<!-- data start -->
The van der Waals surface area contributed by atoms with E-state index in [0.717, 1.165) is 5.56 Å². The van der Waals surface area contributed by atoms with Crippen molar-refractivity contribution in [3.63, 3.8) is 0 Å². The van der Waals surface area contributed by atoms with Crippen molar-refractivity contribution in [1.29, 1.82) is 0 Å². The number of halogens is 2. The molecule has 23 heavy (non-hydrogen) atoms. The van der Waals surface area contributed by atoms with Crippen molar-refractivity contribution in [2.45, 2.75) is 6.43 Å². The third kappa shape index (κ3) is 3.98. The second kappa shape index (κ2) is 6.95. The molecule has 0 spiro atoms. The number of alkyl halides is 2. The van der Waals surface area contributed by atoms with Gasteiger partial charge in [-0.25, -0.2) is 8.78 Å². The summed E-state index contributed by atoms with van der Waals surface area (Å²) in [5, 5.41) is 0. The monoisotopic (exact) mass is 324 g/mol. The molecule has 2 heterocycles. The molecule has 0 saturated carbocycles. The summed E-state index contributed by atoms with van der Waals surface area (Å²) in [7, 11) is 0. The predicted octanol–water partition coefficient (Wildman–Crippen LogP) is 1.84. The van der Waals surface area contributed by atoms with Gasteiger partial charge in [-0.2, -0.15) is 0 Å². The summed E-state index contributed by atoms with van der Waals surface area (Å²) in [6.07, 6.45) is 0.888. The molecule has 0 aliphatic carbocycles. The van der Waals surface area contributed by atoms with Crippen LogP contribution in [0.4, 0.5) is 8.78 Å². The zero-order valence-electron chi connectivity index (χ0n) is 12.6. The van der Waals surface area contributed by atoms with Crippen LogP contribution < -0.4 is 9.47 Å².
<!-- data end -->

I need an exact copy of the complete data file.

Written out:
The van der Waals surface area contributed by atoms with E-state index in [0.717, 1.165) is 5.56 Å². The van der Waals surface area contributed by atoms with Crippen molar-refractivity contribution in [3.63, 3.8) is 0 Å². The van der Waals surface area contributed by atoms with Crippen molar-refractivity contribution in [1.29, 1.82) is 0 Å². The number of halogens is 2. The molecule has 23 heavy (non-hydrogen) atoms. The van der Waals surface area contributed by atoms with Crippen molar-refractivity contribution in [2.45, 2.75) is 6.43 Å². The third kappa shape index (κ3) is 3.98. The second kappa shape index (κ2) is 6.95. The molecule has 0 spiro atoms. The number of alkyl halides is 2. The van der Waals surface area contributed by atoms with Gasteiger partial charge in [-0.25, -0.2) is 8.78 Å². The summed E-state index contributed by atoms with van der Waals surface area (Å²) in [5, 5.41) is 0. The monoisotopic (exact) mass is 324 g/mol. The molecule has 2 heterocycles. The molecule has 0 saturated carbocycles. The summed E-state index contributed by atoms with van der Waals surface area (Å²) in [7, 11) is 0. The predicted octanol–water partition coefficient (Wildman–Crippen LogP) is 1.84. The van der Waals surface area contributed by atoms with Gasteiger partial charge in [-0.2, -0.15) is 0 Å². The summed E-state index contributed by atoms with van der Waals surface area (Å²) in [6.07, 6.45) is 0.888. The molecule has 0 aliphatic carbocycles. The van der Waals surface area contributed by atoms with Crippen LogP contribution in [0.4, 0.5) is 8.78 Å². The zero-order valence-electron chi connectivity index (χ0n) is 12.6. The van der Waals surface area contributed by atoms with Crippen LogP contribution < -0.4 is 9.47 Å².